Sunday, May 31, 2009

Lake winds keep numbers down

Northeasterly winds made for a low catch for the day. Mark and crew mustered 51 new banded birds with 30 recaptures. Still a good number of warbler species around with sixteen being seen in Navarre including Yellow, Chestnut-sided, Magnolia, Black-throated Blue, Black-throated Green, Bay-breasted, Blackpoll, Black-and-white, American Redstart, Prothonotary, Ovenbird, Mourning, Common Yellowthroat, Wilson’s, and Canada. It looks and sounds like we might have a Black-and-white going to nest in Navarre. It has been on a territory for a week. We shall see. The Black-throated Green Warbler is still singing in the same area as well. Who knows who will stay and who will go?! We have had a Mourning Warbler nest at the site a few years back. We know that because we captured the female with a brood patch in July and the male had been singing all June. We have had a pair of Eastern Screech Owls nesting out there almost every year. A fuzzy youngster has been clacking its bill for most of the week while setting up the nets and Mark saw him perched in one of the locust trees this morning.

It appears that the last push of spring songbirds will come on the southwest winds tomorrow. The low is not a tropical wind but coming from the Dakotas. What comes of it will probably be the last of anything substantial for spring migration. A sad thing to say but the numbers and species are telling the story.

Guess what?! Another foreign recovery today! We caught someone else’s American Redstart that they had banded. The data for this bird was in the computer of the Bird Banding Laboratory so we know that the bird was originally banded in Ontario on August 21, 2008. So it has made quite a journey so far!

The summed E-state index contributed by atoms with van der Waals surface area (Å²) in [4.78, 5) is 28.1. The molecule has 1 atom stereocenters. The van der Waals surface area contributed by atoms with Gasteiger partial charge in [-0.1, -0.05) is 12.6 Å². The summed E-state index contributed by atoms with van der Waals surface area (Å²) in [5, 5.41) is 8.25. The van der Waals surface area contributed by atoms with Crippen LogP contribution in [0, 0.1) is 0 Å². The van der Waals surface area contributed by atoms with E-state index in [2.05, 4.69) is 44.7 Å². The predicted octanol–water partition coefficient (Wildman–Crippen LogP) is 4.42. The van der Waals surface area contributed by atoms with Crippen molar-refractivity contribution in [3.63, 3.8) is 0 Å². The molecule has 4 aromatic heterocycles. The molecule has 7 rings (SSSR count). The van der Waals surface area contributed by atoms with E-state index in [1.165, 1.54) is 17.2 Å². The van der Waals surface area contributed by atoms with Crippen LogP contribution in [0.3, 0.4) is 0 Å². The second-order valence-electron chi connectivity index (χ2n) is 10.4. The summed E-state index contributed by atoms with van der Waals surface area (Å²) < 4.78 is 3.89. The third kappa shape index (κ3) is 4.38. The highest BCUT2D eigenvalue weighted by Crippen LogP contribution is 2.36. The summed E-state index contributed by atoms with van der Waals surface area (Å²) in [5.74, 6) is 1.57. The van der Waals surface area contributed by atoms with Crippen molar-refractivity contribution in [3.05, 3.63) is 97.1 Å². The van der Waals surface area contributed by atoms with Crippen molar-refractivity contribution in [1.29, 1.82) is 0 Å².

Top 6 species:
Common Yellowthroat – 10
American Redstart – 7
Canada Warbler – 5
Magnolia Warbler – 3
Red-eyed Vireo – 3
Swainson’s Thrush – 3

The last of spring migration is the Wilson's Warbler farewell. He is extraordinary for such a small bird which is smaller than an American Goldfinch to travel the distance they do from as far south as the Panama and as far north as Alaskan Aleutian Islands. However, those coming through Ohio are not going to Alaska but to northern boreal forest of Ontario. Populations are declining in the west and until recently are showing declines in the eastern parts of their range. Widespread elimination and degradation riparian, pond, and bog edges on their breeding grounds appears to be contributing to the decline in this species according to Boreal Songbird Initiative. The wintering grounds of this warbler seem to be not the threat since they utilize disturbed and transitional habitats. The trials of a small songbird... All the more reason to ensure we can help them get to the breeding grounds in good condition! The terrific stopoover migration habitat we have in Ohio is important to this species as well as many others.

As well as the last farewell to the migrant Ruby-throated Hummingbirds. Take a look at the throat of a male where you can see the ridges on each individual feather on the throat or gorget!

Until tomorrow.... Have a good day!

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